Jan 12, 2018
Amid the drudgery of work, we often get trapped in the turmoil of life. This can lead to a shift in our moods and sleep deprivation which can then lead to severe health problems.
Sleep deprivation often turns into serious conditions like insomnia and obstructive sleep apnea. If not taken care of, both combined can lead to a severe mental condition called depression.
According to an Australian study, men suffering from both obstructive sleep apnea and insomnia are more likely to become victims of depression compared to men suffering from only one of these disorders.
The authors report in the journal, Respirology affirmed that depression symptoms in men with insomnia and apnea seem to be worse compared to men with depression but without this combination of sleep problems. “Obstructive sleep apnea and insomnia are the two most common sleep disorders and can occur together in the same individual,” lead author Dr. Carol Lang, a researcher at the Basil Hetzel Institute at the University of Adelaide Queen Elizabeth Hospital Campus, told Reuters Health.
Obstructive sleep apnea causes breathing to repetitively stop and start during sleep. This type of apnea occurs when the throat muscles sporadically relax and block your airway during sleep. The problem is treated either by wearing a continuous positive airway pressure or CPAP- a sleep apnea machine to keep the airway open.
Insomnia is the difficulty to fall sleep or stay asleep for long hours leading to an individual feeling lethargic and tired. According to various studies, the causes involve stress and anxiety, multiple lifestyle factors, mental and physical health conditions or in some cases, medicines.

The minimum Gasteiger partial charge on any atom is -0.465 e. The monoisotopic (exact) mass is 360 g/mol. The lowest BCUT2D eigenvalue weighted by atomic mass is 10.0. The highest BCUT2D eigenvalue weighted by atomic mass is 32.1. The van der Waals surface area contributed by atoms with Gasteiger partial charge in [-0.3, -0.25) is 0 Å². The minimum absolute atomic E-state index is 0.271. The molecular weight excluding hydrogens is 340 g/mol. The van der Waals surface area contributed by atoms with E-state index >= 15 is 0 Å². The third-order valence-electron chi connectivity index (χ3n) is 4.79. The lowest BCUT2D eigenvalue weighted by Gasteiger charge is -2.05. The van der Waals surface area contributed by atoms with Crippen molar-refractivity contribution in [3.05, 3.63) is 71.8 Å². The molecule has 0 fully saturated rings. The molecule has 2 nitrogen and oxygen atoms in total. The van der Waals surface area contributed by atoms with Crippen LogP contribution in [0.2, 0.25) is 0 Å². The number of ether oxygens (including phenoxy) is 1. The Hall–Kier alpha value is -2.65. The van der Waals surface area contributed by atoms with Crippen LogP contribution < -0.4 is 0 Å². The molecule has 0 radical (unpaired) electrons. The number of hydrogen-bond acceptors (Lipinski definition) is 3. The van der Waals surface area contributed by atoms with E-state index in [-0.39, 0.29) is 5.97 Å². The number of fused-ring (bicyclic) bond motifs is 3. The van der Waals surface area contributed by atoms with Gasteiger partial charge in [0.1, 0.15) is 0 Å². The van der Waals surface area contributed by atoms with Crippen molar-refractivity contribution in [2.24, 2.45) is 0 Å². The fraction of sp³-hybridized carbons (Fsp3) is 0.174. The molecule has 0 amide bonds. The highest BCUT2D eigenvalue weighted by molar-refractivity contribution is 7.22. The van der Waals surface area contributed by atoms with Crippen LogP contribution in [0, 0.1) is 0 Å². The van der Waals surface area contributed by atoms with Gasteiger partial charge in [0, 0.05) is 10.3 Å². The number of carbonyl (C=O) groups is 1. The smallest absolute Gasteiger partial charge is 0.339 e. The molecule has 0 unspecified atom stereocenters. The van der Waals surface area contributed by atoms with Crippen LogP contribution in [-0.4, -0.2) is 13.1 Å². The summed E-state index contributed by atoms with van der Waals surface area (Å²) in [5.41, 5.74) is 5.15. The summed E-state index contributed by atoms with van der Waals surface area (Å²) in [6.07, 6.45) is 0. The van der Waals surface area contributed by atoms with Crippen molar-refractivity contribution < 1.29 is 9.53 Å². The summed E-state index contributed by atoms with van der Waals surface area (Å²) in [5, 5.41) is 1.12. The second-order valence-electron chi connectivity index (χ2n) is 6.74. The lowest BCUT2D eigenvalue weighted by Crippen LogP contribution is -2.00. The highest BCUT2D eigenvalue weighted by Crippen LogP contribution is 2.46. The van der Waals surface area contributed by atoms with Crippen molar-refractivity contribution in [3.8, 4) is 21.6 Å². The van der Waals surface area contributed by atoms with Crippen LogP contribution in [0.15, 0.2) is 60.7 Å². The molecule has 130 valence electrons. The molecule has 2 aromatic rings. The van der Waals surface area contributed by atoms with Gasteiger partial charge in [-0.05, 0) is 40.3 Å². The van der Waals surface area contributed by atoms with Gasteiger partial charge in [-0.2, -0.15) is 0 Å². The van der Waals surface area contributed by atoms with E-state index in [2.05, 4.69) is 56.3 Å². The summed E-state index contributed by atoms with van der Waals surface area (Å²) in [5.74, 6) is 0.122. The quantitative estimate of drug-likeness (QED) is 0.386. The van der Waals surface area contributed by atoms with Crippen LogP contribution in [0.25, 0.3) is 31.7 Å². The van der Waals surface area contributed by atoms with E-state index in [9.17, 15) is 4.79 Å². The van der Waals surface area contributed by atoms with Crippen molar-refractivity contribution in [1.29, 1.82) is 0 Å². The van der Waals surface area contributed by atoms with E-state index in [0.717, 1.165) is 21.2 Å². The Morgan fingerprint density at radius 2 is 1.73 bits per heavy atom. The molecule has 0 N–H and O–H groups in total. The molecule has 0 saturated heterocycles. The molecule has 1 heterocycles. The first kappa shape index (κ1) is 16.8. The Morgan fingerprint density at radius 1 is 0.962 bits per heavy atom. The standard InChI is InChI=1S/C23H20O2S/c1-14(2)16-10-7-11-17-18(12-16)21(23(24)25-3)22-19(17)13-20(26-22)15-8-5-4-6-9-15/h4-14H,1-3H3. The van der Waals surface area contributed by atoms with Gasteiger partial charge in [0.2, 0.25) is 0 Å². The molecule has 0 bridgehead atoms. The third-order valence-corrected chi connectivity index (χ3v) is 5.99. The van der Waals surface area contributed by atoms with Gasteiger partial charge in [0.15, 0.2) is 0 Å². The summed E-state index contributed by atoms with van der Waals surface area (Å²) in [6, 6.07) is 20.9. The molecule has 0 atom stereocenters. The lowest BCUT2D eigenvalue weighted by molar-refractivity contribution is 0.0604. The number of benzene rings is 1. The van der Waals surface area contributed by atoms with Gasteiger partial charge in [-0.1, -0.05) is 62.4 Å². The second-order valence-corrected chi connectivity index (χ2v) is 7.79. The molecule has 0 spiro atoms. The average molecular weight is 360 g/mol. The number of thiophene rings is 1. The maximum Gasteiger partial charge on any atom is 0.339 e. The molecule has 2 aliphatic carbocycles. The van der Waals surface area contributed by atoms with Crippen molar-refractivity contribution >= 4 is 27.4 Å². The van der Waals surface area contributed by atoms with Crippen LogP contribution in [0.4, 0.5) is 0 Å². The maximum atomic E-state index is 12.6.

“We know that each of these disorders is individually associated with poor physical and mental health outcomes in patients. However, we don’t know very much about if, or how, the two disorders interact with each other and the health outcomes when they coexist in the same individual,” Lang said.
Sleep deprivation may occur in chronic insomnia, which can affect the muscles involved in breathing, hence contributing to sleep apnea. Inadequate or disrupted sleep can affect the brain in numerous ways. Eventually, an individual gets trapped in the vicious cycle of mental and physical health.
Lang said that if one of the sleep disorders is suspected, primary care providers should think of the possibility of co-existing sleep apnea and insomnia as well as their patient’s mental health.
An individual experiencing such symptoms ought to talk to a doctor to see if any medication is required. Our sleep is crucially important for our well-being and to maintain both our physical and mental health.